Protein arginine methylation/demethylation and cancer
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Coralie Poulard1,2,3,4,5,6, Laura Corbo2,3,4,5,6 and Muriel Le Romancer2,3,4,5,6
1 Department of Biochemistry and Molecular Biology, University of Southern California Norris Comprehensive Cancer Center, University of Southern California Los Angeles, Los Angeles, CA, USA
2 Université de Lyon, Lyon, France
3 Université Lyon 1, Lyon, France
4 Inserm U1052, Centre de Recherche en Cancérologie de Lyon, Lyon, France
5 CNRS UMR5286, Centre de Recherche en Cancérologie de Lyon, Lyon, France
6 Equipe Labellisée, La Ligue Contre le Cancer, Paris, France
Muriel Le Romancer, email:
Keywords: PRMT, JMJD6, methylation, demethylation, cancer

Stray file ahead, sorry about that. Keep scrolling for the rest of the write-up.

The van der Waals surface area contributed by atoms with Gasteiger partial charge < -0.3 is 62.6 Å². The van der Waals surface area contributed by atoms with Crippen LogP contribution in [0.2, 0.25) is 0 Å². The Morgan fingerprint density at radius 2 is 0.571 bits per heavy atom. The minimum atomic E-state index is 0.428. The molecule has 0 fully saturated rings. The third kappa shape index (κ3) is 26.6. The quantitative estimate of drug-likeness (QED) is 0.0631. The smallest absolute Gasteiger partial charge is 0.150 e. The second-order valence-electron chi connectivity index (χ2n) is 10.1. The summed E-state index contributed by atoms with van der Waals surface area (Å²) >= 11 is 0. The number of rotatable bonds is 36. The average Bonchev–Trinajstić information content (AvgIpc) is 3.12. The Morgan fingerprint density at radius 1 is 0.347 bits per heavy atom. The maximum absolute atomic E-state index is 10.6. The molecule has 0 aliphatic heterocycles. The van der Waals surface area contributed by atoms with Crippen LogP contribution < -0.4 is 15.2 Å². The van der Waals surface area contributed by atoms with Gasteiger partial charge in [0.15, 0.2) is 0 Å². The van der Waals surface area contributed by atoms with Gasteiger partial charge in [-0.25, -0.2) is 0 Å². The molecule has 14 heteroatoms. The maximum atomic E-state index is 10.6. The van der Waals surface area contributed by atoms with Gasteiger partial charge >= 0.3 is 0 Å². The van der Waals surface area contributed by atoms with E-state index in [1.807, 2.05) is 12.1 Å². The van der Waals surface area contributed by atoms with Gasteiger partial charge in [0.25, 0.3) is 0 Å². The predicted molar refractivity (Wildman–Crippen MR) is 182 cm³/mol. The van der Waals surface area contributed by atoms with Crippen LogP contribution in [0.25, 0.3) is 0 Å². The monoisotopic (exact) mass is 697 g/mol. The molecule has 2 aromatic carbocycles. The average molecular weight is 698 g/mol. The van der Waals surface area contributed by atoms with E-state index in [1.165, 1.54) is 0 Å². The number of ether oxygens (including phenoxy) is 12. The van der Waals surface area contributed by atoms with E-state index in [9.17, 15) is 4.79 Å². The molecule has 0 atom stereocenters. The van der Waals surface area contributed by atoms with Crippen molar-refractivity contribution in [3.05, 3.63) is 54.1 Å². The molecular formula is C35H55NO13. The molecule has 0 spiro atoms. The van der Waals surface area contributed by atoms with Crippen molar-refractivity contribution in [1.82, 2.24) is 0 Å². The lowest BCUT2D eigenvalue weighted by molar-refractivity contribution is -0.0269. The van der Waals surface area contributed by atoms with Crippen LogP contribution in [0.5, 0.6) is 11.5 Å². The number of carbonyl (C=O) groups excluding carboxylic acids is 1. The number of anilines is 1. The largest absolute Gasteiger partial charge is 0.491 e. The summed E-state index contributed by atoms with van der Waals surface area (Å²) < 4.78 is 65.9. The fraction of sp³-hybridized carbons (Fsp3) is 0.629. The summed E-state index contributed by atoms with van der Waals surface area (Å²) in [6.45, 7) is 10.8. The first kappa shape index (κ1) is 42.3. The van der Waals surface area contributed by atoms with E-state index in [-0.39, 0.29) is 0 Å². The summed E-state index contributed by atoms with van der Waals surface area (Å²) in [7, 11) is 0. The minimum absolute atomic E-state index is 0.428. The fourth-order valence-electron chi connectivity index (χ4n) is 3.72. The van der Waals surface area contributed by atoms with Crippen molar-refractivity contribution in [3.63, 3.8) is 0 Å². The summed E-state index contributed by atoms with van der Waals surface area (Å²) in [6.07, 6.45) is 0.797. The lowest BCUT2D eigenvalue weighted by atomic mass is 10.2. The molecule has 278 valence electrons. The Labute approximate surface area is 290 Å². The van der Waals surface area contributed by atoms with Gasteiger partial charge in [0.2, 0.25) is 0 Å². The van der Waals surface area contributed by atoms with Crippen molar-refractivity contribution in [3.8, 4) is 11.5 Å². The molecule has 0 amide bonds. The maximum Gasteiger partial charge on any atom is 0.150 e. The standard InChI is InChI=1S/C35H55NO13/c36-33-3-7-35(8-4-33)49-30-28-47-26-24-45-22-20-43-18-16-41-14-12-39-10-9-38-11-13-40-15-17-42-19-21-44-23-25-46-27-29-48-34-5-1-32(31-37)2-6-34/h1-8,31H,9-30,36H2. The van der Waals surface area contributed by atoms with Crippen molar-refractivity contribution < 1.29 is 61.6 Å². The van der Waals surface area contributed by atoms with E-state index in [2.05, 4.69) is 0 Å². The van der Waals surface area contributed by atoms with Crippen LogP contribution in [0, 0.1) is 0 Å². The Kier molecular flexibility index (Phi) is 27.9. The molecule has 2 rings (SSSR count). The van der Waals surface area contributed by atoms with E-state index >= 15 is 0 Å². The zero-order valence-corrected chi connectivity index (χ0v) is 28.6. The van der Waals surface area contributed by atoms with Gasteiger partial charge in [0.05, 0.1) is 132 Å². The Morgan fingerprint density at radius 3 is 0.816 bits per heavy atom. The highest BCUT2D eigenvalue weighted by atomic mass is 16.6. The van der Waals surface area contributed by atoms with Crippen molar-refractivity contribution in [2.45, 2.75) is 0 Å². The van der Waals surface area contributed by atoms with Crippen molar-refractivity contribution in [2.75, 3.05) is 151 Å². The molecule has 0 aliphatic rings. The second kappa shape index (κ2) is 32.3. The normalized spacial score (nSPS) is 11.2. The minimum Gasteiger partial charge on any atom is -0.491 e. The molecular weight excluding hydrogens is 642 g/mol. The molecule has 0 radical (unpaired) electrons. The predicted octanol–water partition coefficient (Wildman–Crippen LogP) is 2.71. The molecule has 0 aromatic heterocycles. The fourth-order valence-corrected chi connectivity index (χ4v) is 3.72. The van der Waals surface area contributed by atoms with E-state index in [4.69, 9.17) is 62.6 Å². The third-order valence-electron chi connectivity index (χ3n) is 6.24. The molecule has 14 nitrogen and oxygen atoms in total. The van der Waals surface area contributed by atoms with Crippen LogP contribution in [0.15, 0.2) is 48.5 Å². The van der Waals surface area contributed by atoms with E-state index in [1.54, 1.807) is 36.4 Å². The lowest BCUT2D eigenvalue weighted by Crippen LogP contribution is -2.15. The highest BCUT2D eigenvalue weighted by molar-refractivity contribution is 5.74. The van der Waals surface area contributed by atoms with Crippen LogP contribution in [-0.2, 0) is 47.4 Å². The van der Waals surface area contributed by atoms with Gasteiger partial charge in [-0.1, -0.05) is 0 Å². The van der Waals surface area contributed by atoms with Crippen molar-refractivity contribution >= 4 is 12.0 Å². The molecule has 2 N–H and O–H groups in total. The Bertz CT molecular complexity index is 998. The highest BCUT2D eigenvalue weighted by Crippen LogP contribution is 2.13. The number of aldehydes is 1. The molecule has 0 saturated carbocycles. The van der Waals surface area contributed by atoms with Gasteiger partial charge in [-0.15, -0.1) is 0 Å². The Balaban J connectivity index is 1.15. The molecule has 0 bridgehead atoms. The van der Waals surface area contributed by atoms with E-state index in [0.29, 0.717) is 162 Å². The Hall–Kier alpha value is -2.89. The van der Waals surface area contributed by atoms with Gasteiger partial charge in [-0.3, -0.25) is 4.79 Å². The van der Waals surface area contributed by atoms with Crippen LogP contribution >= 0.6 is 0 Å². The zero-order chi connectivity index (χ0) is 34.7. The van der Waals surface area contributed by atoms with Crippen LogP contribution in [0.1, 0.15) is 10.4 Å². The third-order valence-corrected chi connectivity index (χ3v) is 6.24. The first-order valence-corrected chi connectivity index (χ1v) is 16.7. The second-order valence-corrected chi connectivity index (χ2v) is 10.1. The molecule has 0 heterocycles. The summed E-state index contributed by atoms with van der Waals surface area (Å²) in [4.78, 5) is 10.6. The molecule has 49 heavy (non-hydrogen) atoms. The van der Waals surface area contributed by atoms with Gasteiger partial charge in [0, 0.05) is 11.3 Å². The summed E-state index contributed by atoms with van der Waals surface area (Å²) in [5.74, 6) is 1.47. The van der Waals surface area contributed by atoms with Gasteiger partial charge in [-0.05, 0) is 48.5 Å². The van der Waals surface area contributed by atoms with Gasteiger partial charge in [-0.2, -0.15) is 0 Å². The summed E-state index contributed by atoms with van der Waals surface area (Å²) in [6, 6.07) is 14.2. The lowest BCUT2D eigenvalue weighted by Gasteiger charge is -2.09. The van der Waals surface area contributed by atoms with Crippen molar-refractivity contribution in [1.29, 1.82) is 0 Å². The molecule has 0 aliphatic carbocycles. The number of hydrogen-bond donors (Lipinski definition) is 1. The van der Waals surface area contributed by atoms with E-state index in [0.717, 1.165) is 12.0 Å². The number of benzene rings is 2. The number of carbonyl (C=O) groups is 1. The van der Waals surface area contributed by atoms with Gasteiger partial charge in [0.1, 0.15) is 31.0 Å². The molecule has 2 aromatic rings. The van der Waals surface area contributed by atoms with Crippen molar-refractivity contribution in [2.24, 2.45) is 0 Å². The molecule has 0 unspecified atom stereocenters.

Received: March 14, 2016 Accepted: August 09, 2016 Published: August 18, 2016
Protein arginine methylation is a common post-translational modification involved in numerous cellular processes including transcription, DNA repair, mRNA splicing and signal transduction. Currently, there are nine known members of the protein arginine methyltransferase (PRMT) family, but only one arginine demethylase has been identified, namely the Jumonji domain-containing 6 (JMJD6). Although its demethylase activity was initially challenged, its dual activity as an arginine demethylase and a lysine hydroxylase is now recognized. Interestingly, a growing number of substrates for arginine methylation and demethylation play key roles in tumorigenesis. Though alterations in the sequence of these enzymes have not been identified in cancer, their overexpression is associated with various cancers, suggesting that they could constitute targets for therapeutic strategies. In this review, we present the recent knowledge of the involvement of PRMTs and JMJD6 in tumorigenesis.
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